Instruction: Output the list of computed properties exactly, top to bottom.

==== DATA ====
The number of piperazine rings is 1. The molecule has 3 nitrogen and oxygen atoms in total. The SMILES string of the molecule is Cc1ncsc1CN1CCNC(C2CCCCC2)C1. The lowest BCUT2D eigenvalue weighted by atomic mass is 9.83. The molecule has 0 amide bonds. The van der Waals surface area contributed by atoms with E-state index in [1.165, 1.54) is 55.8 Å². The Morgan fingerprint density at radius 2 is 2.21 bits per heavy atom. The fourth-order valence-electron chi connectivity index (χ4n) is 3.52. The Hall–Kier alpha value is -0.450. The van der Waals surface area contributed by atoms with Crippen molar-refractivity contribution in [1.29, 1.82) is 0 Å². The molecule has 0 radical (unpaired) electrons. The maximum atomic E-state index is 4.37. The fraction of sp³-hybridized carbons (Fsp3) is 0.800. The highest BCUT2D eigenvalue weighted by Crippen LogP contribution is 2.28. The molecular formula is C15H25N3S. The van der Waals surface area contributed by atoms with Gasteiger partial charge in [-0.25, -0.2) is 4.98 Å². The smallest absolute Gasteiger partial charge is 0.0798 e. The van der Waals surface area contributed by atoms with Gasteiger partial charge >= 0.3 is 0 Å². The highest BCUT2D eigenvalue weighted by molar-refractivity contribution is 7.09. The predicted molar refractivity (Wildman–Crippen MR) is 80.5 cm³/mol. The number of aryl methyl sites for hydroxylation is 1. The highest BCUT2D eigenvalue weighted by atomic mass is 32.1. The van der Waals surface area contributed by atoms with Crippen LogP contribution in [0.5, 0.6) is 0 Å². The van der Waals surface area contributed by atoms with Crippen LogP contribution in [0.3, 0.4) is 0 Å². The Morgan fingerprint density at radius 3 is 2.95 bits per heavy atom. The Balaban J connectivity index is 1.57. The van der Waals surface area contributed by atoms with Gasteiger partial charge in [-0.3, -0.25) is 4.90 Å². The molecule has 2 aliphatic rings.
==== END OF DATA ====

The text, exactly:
The number of piperazine rings is 1. The molecule has 3 nitrogen and oxygen atoms in total. The SMILES string of the molecule is Cc1ncsc1CN1CCNC(C2CCCCC2)C1. The lowest BCUT2D eigenvalue weighted by atomic mass is 9.83. The molecule has 0 amide bonds. The van der Waals surface area contributed by atoms with E-state index in [1.165, 1.54) is 55.8 Å². The Morgan fingerprint density at radius 2 is 2.21 bits per heavy atom. The fourth-order valence-electron chi connectivity index (χ4n) is 3.52. The Hall–Kier alpha value is -0.450. The van der Waals surface area contributed by atoms with Crippen molar-refractivity contribution in [1.29, 1.82) is 0 Å². The molecule has 0 radical (unpaired) electrons. The maximum atomic E-state index is 4.37. The fraction of sp³-hybridized carbons (Fsp3) is 0.800. The highest BCUT2D eigenvalue weighted by Crippen LogP contribution is 2.28. The molecular formula is C15H25N3S. The van der Waals surface area contributed by atoms with Gasteiger partial charge in [-0.25, -0.2) is 4.98 Å². The smallest absolute Gasteiger partial charge is 0.0798 e. The van der Waals surface area contributed by atoms with Gasteiger partial charge >= 0.3 is 0 Å². The highest BCUT2D eigenvalue weighted by molar-refractivity contribution is 7.09. The predicted molar refractivity (Wildman–Crippen MR) is 80.5 cm³/mol. The number of aryl methyl sites for hydroxylation is 1. The highest BCUT2D eigenvalue weighted by atomic mass is 32.1. The van der Waals surface area contributed by atoms with Crippen LogP contribution in [0.5, 0.6) is 0 Å². The van der Waals surface area contributed by atoms with Crippen LogP contribution in [0.3, 0.4) is 0 Å². The Morgan fingerprint density at radius 3 is 2.95 bits per heavy atom. The Balaban J connectivity index is 1.57. The van der Waals surface area contributed by atoms with Gasteiger partial charge in [-0.3, -0.25) is 4.90 Å². The molecule has 2 aliphatic rings.